Dear frankie


Frankie - - YOUR SAY - LET­[email protected]

Dear­est frankie, I’d been liv­ing in London for nine months. I thought I was set­tling in, but the last few weeks had been tough. Bad news from home, on more than one front, meant I’d lost my best friend and an­other close one – a death and a mis­un­der­stand­ing. A new job was com­ing up, but I had a pe­riod of lonely non-ac­tion and was start­ing to won­der if it was all a mis­take. Un­til I picked up the stack of mag­a­zines my sis­ter had col­lected and sent to me. Back-dated to is­sue 82, I started reading, and my small share­house be­gan to feel more like home. You’ll al­ways be my favourite. Love Beck ...................

Frankie, frankie, frankie... Thank you for putting all my he­roes in your re­cent edi­tion, hand-drawn and stun­ningly sum­marised in “Forces of Na­ture”. These dudes and dudettes are the shiz and have shaped who I am to­day. David At­ten­bor­ough is the ab­so­lute bee’s knees – he’s the con­nec­tion be­tween many a mod­ern-day child and the nat­u­ral world. His do­cos are more thrilling than any Hol­ly­wood block­buster, and I know this be­cause my four-year-old is hooked. She even refers to him as “Mummy’s boyfriend”… one can only dream. Thanks for your tip-top mag and this stel­lar lineup. Love, Sarah

Dear frankie, I’ve been laid up in hos­pi­tal for quite some time with Guil­lain-barré syn­drome, and have lost count of how many times I’ve read is­sue 85. I es­pe­cially found the ar­ti­cle “How Do You Look Af­ter Your Brain” to be help­ful through such a rough time. From be­ing a su­per-ac­tive mum of three, busy at taek­wondo and try­ing to start up my pa­per florist busi­ness, to then find­ing my­self com­pletely bedrid­den with no feel­ing in my legs has been a huge strug­gle. But af­ter tak­ing ev­ery­one’s ad­vice on board, I’m in a po­si­tion where I’m well enough to go to re­hab and learn to walk again! Thank you a mil­lion times over xx Love, Em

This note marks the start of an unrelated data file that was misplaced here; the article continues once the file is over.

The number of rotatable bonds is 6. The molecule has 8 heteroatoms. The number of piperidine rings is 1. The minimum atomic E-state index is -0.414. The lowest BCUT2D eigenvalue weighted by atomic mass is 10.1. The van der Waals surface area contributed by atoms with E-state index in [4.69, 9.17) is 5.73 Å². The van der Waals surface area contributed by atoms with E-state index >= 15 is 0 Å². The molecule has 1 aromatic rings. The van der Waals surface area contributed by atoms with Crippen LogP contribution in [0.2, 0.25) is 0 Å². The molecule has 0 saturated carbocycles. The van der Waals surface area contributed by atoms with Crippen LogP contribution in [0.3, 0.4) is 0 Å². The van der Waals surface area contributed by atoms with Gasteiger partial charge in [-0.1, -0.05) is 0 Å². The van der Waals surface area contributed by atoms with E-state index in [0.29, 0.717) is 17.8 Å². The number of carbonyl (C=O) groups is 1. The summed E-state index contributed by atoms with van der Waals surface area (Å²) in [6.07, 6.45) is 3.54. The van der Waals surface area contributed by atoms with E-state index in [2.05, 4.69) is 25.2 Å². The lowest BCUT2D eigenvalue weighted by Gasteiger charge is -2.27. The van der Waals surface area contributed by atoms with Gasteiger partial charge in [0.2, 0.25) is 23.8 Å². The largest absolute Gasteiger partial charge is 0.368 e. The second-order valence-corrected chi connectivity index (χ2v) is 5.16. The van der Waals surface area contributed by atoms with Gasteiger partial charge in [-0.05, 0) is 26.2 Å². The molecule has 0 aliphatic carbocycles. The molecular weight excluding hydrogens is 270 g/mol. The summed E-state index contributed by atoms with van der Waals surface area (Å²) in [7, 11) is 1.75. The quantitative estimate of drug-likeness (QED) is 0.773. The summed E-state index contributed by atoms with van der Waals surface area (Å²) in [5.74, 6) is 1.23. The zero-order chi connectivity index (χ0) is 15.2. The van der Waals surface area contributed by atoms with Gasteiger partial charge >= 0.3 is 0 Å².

Dear frankie, I’ve made some ques­tion­able life choices that have led to me be­ing not-quite-di­vorced at the ripe old age of 27. I fre­quently feel as though I’m up the prover­bial creek with­out a pad­dle, com­pass or clue. But I’ve man­aged to find a glim­mer of hope reading Mia Tim­pano’s “One False Click”. I, too, se­cretly cy­ber-stalk my crushes, liv­ing in fear that I’ll in­ad­ver­tently hit that damn thumbs-up but­ton and die of em­bar­rass­ment. But reading Mia’s ar­ti­cle has given me the courage to take the leap of faith and hit ‘love re­act’ on the pro­file of which­ever un­for­tu­nate soul I de­cide to moon over next. Anna xo


Dear frankie, I loved reading about Deirdre Fidge say­ing say­onara to her 20s, as I re­cently did the same. And I love 30. I’ve fi­nally fig­ured out how to style my curly hair af­ter years of weird frizz and mush­room-shaped hair­cuts; I’ve re­alised I’m al­lowed to wear flo­ral dresses ev­ery day be­cause I like them and life has no dress code; and I’ve stopped giv­ing fucks about what other peo­ple think (well, most of the time. It’s a process). Thanks for al­ways bring­ing the goods, frankie. You’re some­thing I’d never say “fuck you” to. x El­iza

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